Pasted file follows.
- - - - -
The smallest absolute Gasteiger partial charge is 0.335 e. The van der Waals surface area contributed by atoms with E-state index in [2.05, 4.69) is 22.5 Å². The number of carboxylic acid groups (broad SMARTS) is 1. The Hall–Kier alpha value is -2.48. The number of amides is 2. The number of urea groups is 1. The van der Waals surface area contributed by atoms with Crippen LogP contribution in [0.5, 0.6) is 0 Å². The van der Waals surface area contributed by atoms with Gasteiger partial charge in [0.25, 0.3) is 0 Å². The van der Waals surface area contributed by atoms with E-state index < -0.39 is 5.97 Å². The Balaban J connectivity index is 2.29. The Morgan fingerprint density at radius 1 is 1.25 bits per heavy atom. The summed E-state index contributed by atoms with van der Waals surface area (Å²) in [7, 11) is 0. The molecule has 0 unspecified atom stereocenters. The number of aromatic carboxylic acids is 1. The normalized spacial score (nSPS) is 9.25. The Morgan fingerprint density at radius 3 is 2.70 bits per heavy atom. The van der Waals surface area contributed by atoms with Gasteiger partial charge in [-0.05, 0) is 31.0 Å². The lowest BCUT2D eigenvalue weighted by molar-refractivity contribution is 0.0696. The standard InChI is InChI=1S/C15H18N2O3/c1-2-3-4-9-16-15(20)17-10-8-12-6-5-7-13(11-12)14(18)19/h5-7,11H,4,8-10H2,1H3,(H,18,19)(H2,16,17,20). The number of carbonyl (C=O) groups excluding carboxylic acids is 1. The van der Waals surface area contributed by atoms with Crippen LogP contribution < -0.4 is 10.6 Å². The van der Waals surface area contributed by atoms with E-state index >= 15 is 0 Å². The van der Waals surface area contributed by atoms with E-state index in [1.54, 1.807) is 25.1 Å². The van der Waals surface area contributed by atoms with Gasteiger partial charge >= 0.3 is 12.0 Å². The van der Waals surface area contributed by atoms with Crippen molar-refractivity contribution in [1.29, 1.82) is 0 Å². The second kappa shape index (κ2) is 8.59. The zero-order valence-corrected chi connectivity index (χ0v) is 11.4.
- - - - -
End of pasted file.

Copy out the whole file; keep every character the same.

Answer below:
The smallest absolute Gasteiger partial charge is 0.335 e. The van der Waals surface area contributed by atoms with E-state index in [2.05, 4.69) is 22.5 Å². The number of carboxylic acid groups (broad SMARTS) is 1. The Hall–Kier alpha value is -2.48. The number of amides is 2. The number of urea groups is 1. The van der Waals surface area contributed by atoms with Crippen LogP contribution in [0.5, 0.6) is 0 Å². The van der Waals surface area contributed by atoms with Gasteiger partial charge in [0.25, 0.3) is 0 Å². The van der Waals surface area contributed by atoms with E-state index < -0.39 is 5.97 Å². The Balaban J connectivity index is 2.29. The Morgan fingerprint density at radius 1 is 1.25 bits per heavy atom. The summed E-state index contributed by atoms with van der Waals surface area (Å²) in [7, 11) is 0. The molecule has 0 unspecified atom stereocenters. The number of aromatic carboxylic acids is 1. The normalized spacial score (nSPS) is 9.25. The Morgan fingerprint density at radius 3 is 2.70 bits per heavy atom. The van der Waals surface area contributed by atoms with Gasteiger partial charge in [-0.05, 0) is 31.0 Å². The lowest BCUT2D eigenvalue weighted by molar-refractivity contribution is 0.0696. The standard InChI is InChI=1S/C15H18N2O3/c1-2-3-4-9-16-15(20)17-10-8-12-6-5-7-13(11-12)14(18)19/h5-7,11H,4,8-10H2,1H3,(H,18,19)(H2,16,17,20). The number of carbonyl (C=O) groups excluding carboxylic acids is 1. The van der Waals surface area contributed by atoms with Crippen LogP contribution < -0.4 is 10.6 Å². The van der Waals surface area contributed by atoms with E-state index >= 15 is 0 Å². The van der Waals surface area contributed by atoms with E-state index in [1.54, 1.807) is 25.1 Å². The van der Waals surface area contributed by atoms with Gasteiger partial charge >= 0.3 is 12.0 Å². The van der Waals surface area contributed by atoms with Crippen molar-refractivity contribution in [1.29, 1.82) is 0 Å². The second kappa shape index (κ2) is 8.59. The zero-order valence-corrected chi connectivity index (χ0v) is 11.4.